To complement the static visual design enhancements, many of the system animations have been tweaked as well. When you lift an iPhone 6S or later, the screen now fades and un-blurs simultaneously; it’s very slick. The app launching animation has been updated, too, so that it now appears as though the app is expanding from its icon. It’s a small thing; I like it.
Assorted Notes and Observations
The App Store has been radically redesigned. I’m dumping it down in this section because, while I applaud the efforts behind separating games from other kinds of apps and I think the News tab is a great way to help users find apps that might be buried by the hundreds of thousands of others, it has not changed the way I use the App Store. I’m pretty settled into a certain routine of apps, so I don’t regularly need to look for more. I didn’t ever really think, during my experience testing it, to check the App Store for what is being featured or what collections have been created lately.
ARKit and Core ML are both very promising technologies that, I think, will need several more months in developers’ hands to bear fruit. Carrot Weather has a fun AR mode today, if you want to try it out.
There aren’t any new Live or Dynamic wallpapers in iOS 11. Live wallpapers were introduced two years ago; Dynamic wallpapers were introduced four years ago.
The new still wallpapers are a clear retro play. There are familiar six-colour rainbow stripes, a Retina-quality version of the Earth photograph from the original iPhone, and — for the first time — Apple has included a plain black wallpaper.
Apple Music has gained some social networking features that, I think, might actually work well. After iTunes Ping and Connect, this is the third time Apple has really tried to push any kind of social functionality (Connect still exists in Apple Music, but I don’t know anybody who actually uses it). Apple Music’s new user profiles can automatically show your friends what you’re listening to, and you can display your playlists too. I expect the automatic sharing aspect — as opposed to requiring users manually update their profiles — to be a primary factor if it continues to be as successful in general use as it has been for me in beta.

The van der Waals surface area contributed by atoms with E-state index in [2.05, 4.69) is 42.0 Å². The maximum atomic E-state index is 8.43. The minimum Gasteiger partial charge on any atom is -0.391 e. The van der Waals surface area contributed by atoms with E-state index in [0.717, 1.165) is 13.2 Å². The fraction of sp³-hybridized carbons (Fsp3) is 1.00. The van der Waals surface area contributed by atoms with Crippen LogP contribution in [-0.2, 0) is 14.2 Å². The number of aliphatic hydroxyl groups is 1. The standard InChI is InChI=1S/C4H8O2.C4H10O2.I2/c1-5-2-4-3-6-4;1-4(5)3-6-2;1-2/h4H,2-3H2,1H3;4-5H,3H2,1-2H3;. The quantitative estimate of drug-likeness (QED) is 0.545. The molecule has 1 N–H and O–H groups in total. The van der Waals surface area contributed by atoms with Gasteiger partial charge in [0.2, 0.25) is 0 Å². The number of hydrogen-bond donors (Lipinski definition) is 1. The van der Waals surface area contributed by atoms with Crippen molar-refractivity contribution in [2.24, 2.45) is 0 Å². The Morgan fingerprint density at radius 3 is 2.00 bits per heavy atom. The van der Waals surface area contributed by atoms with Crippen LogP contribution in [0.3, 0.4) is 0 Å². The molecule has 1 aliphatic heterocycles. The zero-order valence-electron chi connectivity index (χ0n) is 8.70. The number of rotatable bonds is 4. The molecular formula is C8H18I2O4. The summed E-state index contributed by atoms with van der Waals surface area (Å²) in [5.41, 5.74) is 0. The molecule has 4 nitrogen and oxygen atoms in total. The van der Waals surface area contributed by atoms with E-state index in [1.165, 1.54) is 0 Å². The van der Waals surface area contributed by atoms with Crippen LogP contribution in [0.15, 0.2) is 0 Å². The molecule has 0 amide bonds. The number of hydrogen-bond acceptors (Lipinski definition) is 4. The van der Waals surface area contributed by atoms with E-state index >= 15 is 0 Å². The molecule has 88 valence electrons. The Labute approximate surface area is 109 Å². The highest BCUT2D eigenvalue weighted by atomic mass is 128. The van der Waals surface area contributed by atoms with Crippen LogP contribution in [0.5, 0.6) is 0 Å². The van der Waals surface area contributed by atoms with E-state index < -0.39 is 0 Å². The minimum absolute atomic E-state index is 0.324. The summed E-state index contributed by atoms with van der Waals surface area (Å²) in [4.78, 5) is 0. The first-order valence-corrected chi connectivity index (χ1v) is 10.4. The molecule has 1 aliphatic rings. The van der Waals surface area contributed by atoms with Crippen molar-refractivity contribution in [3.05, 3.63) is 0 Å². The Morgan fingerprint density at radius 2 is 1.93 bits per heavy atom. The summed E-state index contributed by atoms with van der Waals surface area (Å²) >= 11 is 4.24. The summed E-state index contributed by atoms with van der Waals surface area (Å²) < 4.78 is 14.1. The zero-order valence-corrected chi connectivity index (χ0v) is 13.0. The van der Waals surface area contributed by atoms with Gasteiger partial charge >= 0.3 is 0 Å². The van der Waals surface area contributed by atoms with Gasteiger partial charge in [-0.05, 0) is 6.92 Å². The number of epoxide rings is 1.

There’s also a new take on a shared party playlist. I sincerely doubt that many people go to house parties to control the playlist in a group setting. Maybe this will change with the launch of the HomePod but, like Apple’s previous attempts — Party Shuffle and iTunes DJ — I expect this feature to be largely forgotten.
As I mentioned last year, I think the Memories feature in Photos is one of the best things Apple has built in a long time. iOS 11 promises additional event types, like weddings and anniversaries, which provides more variety in the kinds of Memories that are generated. I love this kind of stuff.